Advice for New Teachers


I’ve mentored NQTs and ITEs for more years than I care to count, this year I’ve just learnt that we’re getting 2 ITE students for first placement so I’ll also be mentoring a new mentor too. I thought I’d write a post on my key advice for new teachers both in case it’s any use to anyone and to get my head around what my key messages are for that new mentor.

I’m inserting this post-writing. I’m not sure this doesn’t come across as patronising, I hope not. These are just the things I wish my first mentor had told me, the things I’ve learnt from being a mentor and the mistakes I’ve made/ seen people make. I’ve decided to post as it was written with the best of intentions. Feel free to call me a sanctimonious cowbag in the comments 🙂
Be interested
Our students are like all of us, they connect well with people who show a genuine interest in them. Don’t fall into the trap of seeing a class as a homogenous unit. Knowing their names isn’t enough. Learn about them; their hobbies, their quirks, what makes them tick. It’s not easy and it takes time but the effort you put in you’ll reap ten-fold. My memory is bad, as an NQT I used to make quick notes in my planner such as “Tommy – football” when a pupil left early for a fixture – then I could remember to ask them next lesson how it went. Little gestures build strong relationships.

Your teaching experience & career will see you surrounded by sources of ideas and good practice. Give up some of your free time to observe other teachers lessons (trust me you’ll miss this when you no longer have the time!), don’t stay constrained to your subject area; get out and about in school and see other subjects. Look for opportunities to joint plan with colleagues; the simple act of sitting and discussing lesson ideas usually leads to a lesson which is much richer and more thought out than any teacher could manage alone. Use Twitter professionally. The sheer mass of ideas and good practice on there is phenomenal and it’s the biggest and best Teaching & Learning CPD you can get. Do all this but never underestimate what you can bring to the table; schools benefit from fresh blood and new ideas. Share your successes too; online and in school.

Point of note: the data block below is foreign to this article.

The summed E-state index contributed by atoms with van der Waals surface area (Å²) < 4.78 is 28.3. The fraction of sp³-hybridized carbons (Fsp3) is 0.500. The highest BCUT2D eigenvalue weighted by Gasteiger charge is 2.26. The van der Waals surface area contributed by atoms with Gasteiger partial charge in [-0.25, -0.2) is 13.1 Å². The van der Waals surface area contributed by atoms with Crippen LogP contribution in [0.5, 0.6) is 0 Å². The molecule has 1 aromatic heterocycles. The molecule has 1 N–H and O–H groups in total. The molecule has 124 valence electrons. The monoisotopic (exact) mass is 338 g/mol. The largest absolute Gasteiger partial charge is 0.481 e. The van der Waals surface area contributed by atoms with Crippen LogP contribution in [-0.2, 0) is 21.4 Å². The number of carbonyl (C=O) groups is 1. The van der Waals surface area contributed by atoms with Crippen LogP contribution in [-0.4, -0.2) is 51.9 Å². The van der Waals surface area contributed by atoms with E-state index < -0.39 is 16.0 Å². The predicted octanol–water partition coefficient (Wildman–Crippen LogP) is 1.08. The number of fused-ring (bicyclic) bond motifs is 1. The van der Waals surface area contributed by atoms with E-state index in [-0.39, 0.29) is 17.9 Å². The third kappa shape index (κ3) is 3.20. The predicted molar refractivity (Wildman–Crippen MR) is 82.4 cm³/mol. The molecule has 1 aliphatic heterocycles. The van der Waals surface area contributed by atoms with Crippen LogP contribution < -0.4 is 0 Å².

Teachers always go on about how hard the job is, right? Unfortunately they’re not lying but…here’s the good news…it does get easier. You need to be prepared to put in the hours in the early years. The old cliché “fail to prepare, prepare to fail” could never be more true in our profession. A rushed or badly planned lesson will do many things; lead to an inevitable disaster (definitely in terms of pupil progress but will probably manifest itself as a classroom management nightmare too), have a knock-on impact on pupil’s perception of you if sustained and frustrate your host teachers/ mentors. More importantly you need to give yourself the chance of success for your own professional satisfaction. That being said my top tips for time-saving:
1) Joint planning – see above
2) You don’t always have to set massive homework tasks, alternate things you’re going to give a thorough marking with online self-marking tasks, tasks that require no marking such as research and tasks that are quicker to mark such as posters.